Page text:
• In the novel Don't Die, My Love, by Lurlene McDaniel, one of the main characters, Luke, is diagnosed with Hodgkin's and dies after about a year and a half.
  • In the latter part of the television series Party of Five, Charlie Salinger (played by Matthew Fox), was diagnosed with Hodgkin's and, through rigorous regimens and treatments, went into remission.
  • In Desperate Housewives, the character of Lynette Scavo, (played by Felicity Huffman) is diagnosed with Hodgkin's lymphoma, which she tries to keep a secret.
  • Bang the Drum Slowly (1974) is a film about a baseball player's last season when only he (Robert DeNiro) and his best friend (Michael Moriarty) know he is dying of Hodgkin's disease.
  • In the television show Curb your Enthusiasm episode "The Five Wood" Larry David believes his friend's father suffered from "the good hodgkin's," and that he learned about it from an episode of Party of Five.
  • In Jeffrey Archer's "Kane and Abel", Matthew Lester is diagnosed with Hodgkin's, but does not disclose his discovery to anyone. His best friend, William Kane, is told by Doctor MacKenzie abut the illness shortly before Matthew's death.
  • In the 1996 film Infinity (with Matthew Broderick and Patricia Arquette), Arline Greenbaum (Arquette) is suspected of having Hodgkin's lymphoma. It later turns out to be lymphatic tuberculosis.
  • Constable Deirdre 'Dash' McKinley in Australian Police Drama Blue Heelers was diagnosed with Hodgkins and shaved her head to save herself the trauma of going through hair loss.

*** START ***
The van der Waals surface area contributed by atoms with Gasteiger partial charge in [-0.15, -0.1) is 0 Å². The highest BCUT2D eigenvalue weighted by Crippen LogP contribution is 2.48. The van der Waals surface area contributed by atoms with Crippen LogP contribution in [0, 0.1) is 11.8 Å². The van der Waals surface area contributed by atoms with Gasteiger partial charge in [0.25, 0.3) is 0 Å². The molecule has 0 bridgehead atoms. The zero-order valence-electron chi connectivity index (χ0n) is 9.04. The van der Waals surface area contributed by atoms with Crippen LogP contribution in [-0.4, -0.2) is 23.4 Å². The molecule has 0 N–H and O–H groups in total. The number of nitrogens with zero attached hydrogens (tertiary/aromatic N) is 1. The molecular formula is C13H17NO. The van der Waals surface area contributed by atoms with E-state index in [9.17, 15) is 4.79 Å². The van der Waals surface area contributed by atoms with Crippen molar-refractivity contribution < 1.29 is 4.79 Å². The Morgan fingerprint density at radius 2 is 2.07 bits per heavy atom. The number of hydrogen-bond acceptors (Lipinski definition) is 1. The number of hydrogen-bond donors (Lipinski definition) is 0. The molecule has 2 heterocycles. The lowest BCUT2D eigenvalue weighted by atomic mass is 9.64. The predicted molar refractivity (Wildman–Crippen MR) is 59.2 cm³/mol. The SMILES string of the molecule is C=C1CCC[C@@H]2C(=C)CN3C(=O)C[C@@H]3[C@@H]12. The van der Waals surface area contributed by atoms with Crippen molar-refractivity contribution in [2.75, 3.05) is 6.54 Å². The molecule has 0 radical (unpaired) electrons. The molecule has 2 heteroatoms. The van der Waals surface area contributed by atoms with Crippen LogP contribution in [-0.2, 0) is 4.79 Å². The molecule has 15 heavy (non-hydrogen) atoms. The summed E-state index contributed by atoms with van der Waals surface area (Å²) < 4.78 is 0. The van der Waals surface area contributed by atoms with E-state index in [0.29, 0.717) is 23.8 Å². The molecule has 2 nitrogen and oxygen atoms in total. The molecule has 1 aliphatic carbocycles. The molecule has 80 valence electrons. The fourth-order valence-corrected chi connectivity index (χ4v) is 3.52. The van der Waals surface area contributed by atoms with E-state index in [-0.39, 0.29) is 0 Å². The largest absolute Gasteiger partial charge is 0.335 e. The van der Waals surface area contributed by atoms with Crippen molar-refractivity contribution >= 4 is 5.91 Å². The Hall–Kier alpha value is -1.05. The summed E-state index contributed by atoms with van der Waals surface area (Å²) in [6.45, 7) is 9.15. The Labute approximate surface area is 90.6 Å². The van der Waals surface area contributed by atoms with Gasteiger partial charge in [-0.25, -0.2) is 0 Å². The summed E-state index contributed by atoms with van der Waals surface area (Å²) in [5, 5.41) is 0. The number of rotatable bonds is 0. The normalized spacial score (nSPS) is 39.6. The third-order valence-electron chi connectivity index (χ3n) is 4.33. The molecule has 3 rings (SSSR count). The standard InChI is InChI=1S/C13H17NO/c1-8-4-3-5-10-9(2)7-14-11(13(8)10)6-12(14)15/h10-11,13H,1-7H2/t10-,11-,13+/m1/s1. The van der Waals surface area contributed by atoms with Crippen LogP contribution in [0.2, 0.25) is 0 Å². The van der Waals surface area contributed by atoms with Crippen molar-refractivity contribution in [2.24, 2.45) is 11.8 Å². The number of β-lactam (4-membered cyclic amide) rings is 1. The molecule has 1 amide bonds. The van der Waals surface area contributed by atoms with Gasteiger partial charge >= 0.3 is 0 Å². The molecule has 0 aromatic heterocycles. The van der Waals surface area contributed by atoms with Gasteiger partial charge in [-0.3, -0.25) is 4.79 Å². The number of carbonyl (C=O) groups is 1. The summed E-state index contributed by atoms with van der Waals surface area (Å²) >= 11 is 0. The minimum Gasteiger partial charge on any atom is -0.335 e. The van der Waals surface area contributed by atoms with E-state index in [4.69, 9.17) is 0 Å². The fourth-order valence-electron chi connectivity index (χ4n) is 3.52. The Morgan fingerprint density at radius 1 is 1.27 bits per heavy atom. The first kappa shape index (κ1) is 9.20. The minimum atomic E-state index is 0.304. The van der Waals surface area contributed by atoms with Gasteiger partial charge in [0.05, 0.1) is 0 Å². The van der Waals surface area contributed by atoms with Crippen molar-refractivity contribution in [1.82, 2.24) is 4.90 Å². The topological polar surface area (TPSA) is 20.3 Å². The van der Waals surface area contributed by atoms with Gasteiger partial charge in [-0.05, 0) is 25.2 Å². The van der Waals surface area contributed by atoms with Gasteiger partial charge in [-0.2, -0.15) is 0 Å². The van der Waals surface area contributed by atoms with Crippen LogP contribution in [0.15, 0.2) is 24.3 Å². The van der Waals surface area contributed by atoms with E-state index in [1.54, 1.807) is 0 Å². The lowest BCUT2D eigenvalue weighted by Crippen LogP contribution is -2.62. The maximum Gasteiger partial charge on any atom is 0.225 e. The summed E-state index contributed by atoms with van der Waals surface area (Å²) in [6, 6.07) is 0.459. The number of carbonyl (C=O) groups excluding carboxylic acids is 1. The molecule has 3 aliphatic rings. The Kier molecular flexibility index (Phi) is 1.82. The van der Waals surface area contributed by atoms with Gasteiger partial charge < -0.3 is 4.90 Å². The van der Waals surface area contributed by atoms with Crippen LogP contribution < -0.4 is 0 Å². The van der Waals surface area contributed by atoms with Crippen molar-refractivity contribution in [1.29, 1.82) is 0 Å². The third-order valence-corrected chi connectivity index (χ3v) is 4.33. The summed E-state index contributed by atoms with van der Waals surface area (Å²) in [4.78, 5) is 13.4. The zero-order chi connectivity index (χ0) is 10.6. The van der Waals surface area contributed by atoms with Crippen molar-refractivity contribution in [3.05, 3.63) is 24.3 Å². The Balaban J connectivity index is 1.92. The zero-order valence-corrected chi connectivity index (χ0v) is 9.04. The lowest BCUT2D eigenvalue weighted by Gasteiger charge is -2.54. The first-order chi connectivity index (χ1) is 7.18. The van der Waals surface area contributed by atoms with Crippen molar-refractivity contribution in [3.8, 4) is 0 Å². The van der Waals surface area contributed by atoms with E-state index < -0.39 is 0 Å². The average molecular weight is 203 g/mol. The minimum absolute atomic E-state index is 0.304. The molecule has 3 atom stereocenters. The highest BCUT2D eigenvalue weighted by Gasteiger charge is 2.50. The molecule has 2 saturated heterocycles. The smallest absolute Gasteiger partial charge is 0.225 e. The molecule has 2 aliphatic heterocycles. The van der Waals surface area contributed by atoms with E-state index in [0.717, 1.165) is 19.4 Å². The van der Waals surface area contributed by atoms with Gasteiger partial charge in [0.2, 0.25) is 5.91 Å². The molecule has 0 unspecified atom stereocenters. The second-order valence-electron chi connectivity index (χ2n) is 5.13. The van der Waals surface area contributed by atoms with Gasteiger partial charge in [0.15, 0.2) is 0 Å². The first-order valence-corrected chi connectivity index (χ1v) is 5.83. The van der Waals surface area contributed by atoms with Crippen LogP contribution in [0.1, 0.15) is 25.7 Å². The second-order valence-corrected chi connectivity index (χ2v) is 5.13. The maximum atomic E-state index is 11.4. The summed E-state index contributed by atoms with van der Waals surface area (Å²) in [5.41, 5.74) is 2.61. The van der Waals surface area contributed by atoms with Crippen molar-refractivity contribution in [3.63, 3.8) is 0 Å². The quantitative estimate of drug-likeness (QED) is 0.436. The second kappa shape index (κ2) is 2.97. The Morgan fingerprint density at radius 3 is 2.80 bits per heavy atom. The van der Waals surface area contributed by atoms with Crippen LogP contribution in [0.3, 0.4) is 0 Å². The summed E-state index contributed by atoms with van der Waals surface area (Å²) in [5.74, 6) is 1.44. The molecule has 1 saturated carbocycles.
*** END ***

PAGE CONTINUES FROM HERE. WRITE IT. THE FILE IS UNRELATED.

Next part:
See also


  1. ^ Mauch, Peter; James Armitage, Volker Diehl, Richard Hoppe, Laurence Weiss (1999). Hodgkin's Disease. Lippincott Williams & Wilkins, 62-64. ISBN 0-7817-1502-4. 
  2. ^ Biggar RJ, Jaffe ES, Goedert JJ, Chaturvedi A, Pfeiffer R, Engels EA (2006). "Hodgkin lymphoma and immunodeficiency in persons with HIV/AIDS". Blood 108 (12): 3786-91. doi:10.1182/blood-2006-05-024109. PMID 16917006.
  3. ^ Asher, Richard (July 6, 1995). "Making Sense". The New England Journal of Medicine 333.
  4. ^ [1]
  5. ^ Hasenclever (1998-11-19). "A Prognostic Score for Advanced Hodgkin's Disease". New England Journal of Medicine 339 (21).
  6. ^ Gobbi PG, Levis A, Chisesi T, et al (2005). "ABVD versus modified stanford V versus MOPPEBVCAD with optional and limited radiotherapy in intermediate- and advanced-stage Hodgkin's lymphoma: final results of a multicenter randomized trial by the Intergruppo Italiano Linfomi". J. Clin. Oncol. 23 (36): 9198-207. doi:10.1200/JCO.2005.02.907. PMID 16172458.
This article is licensed under the GNU Free Documentation License. It uses material from the Wikipedia article "Hodgkin's_lymphoma". A list of authors is available in Wikipedia.